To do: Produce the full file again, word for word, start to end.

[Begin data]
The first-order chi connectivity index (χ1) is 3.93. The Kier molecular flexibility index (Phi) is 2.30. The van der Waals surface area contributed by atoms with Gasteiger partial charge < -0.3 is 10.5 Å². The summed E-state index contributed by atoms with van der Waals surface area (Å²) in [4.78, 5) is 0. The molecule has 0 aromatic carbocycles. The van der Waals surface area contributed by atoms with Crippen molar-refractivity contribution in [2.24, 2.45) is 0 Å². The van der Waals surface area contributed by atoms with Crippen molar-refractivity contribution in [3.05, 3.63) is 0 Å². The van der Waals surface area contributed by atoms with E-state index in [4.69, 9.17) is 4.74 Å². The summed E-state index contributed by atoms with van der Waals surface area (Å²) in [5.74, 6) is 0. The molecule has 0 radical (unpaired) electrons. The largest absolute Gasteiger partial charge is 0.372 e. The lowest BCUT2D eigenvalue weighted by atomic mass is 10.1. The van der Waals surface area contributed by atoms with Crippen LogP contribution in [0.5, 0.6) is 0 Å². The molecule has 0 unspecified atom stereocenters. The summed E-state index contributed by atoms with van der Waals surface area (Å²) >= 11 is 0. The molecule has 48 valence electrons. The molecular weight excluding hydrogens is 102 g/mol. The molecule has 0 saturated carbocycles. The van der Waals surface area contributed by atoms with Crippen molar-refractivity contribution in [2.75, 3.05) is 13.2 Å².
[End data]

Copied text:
The first-order chi connectivity index (χ1) is 3.93. The Kier molecular flexibility index (Phi) is 2.30. The van der Waals surface area contributed by atoms with Gasteiger partial charge < -0.3 is 10.5 Å². The summed E-state index contributed by atoms with van der Waals surface area (Å²) in [4.78, 5) is 0. The molecule has 0 aromatic carbocycles. The van der Waals surface area contributed by atoms with Crippen molar-refractivity contribution in [2.24, 2.45) is 0 Å². The van der Waals surface area contributed by atoms with Crippen molar-refractivity contribution in [3.05, 3.63) is 0 Å². The van der Waals surface area contributed by atoms with E-state index in [4.69, 9.17) is 4.74 Å². The summed E-state index contributed by atoms with van der Waals surface area (Å²) in [5.74, 6) is 0. The molecule has 0 radical (unpaired) electrons. The largest absolute Gasteiger partial charge is 0.372 e. The lowest BCUT2D eigenvalue weighted by atomic mass is 10.1. The van der Waals surface area contributed by atoms with Crippen LogP contribution in [0.5, 0.6) is 0 Å². The molecule has 0 unspecified atom stereocenters. The summed E-state index contributed by atoms with van der Waals surface area (Å²) >= 11 is 0. The molecule has 48 valence electrons. The molecular weight excluding hydrogens is 102 g/mol. The molecule has 0 saturated carbocycles. The van der Waals surface area contributed by atoms with Crippen molar-refractivity contribution in [2.75, 3.05) is 13.2 Å².